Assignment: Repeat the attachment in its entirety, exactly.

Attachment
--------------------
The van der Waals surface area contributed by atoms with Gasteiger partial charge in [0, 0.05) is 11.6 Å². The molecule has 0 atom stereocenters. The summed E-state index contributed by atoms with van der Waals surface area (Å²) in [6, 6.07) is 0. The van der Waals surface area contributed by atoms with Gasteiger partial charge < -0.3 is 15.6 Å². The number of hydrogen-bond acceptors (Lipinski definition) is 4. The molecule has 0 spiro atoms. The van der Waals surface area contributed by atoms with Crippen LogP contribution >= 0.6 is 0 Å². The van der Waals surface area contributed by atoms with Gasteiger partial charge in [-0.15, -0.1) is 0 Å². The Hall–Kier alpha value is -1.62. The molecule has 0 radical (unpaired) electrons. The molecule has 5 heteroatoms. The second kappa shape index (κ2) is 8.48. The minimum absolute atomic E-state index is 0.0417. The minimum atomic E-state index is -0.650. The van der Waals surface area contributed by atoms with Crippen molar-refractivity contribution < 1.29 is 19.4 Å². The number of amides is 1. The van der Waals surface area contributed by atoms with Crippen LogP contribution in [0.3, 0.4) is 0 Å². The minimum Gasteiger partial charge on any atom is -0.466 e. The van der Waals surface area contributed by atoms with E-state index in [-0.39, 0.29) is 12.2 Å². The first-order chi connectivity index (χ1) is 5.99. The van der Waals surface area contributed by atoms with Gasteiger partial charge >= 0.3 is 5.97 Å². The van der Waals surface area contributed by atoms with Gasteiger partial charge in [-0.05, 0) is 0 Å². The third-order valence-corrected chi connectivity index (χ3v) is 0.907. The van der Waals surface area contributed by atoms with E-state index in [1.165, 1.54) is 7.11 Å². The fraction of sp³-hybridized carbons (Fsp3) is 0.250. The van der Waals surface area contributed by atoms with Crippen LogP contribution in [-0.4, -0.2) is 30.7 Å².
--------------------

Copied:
The van der Waals surface area contributed by atoms with Gasteiger partial charge in [0, 0.05) is 11.6 Å². The molecule has 0 atom stereocenters. The summed E-state index contributed by atoms with van der Waals surface area (Å²) in [6, 6.07) is 0. The van der Waals surface area contributed by atoms with Gasteiger partial charge < -0.3 is 15.6 Å². The number of hydrogen-bond acceptors (Lipinski definition) is 4. The molecule has 0 spiro atoms. The van der Waals surface area contributed by atoms with Crippen LogP contribution >= 0.6 is 0 Å². The van der Waals surface area contributed by atoms with Gasteiger partial charge in [-0.15, -0.1) is 0 Å². The Hall–Kier alpha value is -1.62. The molecule has 0 radical (unpaired) electrons. The molecule has 5 heteroatoms. The second kappa shape index (κ2) is 8.48. The minimum absolute atomic E-state index is 0.0417. The minimum atomic E-state index is -0.650. The van der Waals surface area contributed by atoms with Crippen molar-refractivity contribution < 1.29 is 19.4 Å². The number of amides is 1. The van der Waals surface area contributed by atoms with Crippen LogP contribution in [0.3, 0.4) is 0 Å². The minimum Gasteiger partial charge on any atom is -0.466 e. The van der Waals surface area contributed by atoms with E-state index in [-0.39, 0.29) is 12.2 Å². The first-order chi connectivity index (χ1) is 5.99. The van der Waals surface area contributed by atoms with Gasteiger partial charge >= 0.3 is 5.97 Å². The van der Waals surface area contributed by atoms with Gasteiger partial charge in [-0.05, 0) is 0 Å². The third-order valence-corrected chi connectivity index (χ3v) is 0.907. The van der Waals surface area contributed by atoms with E-state index in [1.165, 1.54) is 7.11 Å². The fraction of sp³-hybridized carbons (Fsp3) is 0.250. The van der Waals surface area contributed by atoms with Crippen LogP contribution in [-0.4, -0.2) is 30.7 Å².